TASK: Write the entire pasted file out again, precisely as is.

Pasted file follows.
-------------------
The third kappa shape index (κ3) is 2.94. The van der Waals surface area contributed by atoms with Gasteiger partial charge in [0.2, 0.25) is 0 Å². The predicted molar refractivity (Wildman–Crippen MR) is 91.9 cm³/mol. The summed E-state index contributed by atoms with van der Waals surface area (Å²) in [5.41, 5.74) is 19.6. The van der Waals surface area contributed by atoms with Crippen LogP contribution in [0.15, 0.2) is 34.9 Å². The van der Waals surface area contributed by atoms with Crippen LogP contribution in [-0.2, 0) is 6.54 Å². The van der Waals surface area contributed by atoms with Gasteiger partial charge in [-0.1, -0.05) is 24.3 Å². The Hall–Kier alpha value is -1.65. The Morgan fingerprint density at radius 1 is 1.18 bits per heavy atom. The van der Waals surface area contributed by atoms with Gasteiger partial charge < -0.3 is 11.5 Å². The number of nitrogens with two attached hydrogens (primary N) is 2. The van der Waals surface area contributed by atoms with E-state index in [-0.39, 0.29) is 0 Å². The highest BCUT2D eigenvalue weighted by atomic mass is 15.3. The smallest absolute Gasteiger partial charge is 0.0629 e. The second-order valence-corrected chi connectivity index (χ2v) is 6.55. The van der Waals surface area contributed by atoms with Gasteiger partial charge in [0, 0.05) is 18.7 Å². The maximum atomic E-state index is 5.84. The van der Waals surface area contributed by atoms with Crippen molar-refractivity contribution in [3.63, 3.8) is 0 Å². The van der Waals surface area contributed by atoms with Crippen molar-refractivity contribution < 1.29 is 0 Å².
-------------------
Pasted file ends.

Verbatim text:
The third kappa shape index (κ3) is 2.94. The van der Waals surface area contributed by atoms with Gasteiger partial charge in [0.2, 0.25) is 0 Å². The predicted molar refractivity (Wildman–Crippen MR) is 91.9 cm³/mol. The summed E-state index contributed by atoms with van der Waals surface area (Å²) in [5.41, 5.74) is 19.6. The van der Waals surface area contributed by atoms with Crippen LogP contribution in [0.15, 0.2) is 34.9 Å². The van der Waals surface area contributed by atoms with Crippen LogP contribution in [-0.2, 0) is 6.54 Å². The van der Waals surface area contributed by atoms with Gasteiger partial charge in [-0.1, -0.05) is 24.3 Å². The Hall–Kier alpha value is -1.65. The Morgan fingerprint density at radius 1 is 1.18 bits per heavy atom. The van der Waals surface area contributed by atoms with Gasteiger partial charge < -0.3 is 11.5 Å². The number of nitrogens with two attached hydrogens (primary N) is 2. The van der Waals surface area contributed by atoms with E-state index in [-0.39, 0.29) is 0 Å². The highest BCUT2D eigenvalue weighted by atomic mass is 15.3. The smallest absolute Gasteiger partial charge is 0.0629 e. The second-order valence-corrected chi connectivity index (χ2v) is 6.55. The van der Waals surface area contributed by atoms with Gasteiger partial charge in [0, 0.05) is 18.7 Å². The maximum atomic E-state index is 5.84. The van der Waals surface area contributed by atoms with Crippen molar-refractivity contribution in [3.63, 3.8) is 0 Å². The van der Waals surface area contributed by atoms with Crippen molar-refractivity contribution < 1.29 is 0 Å².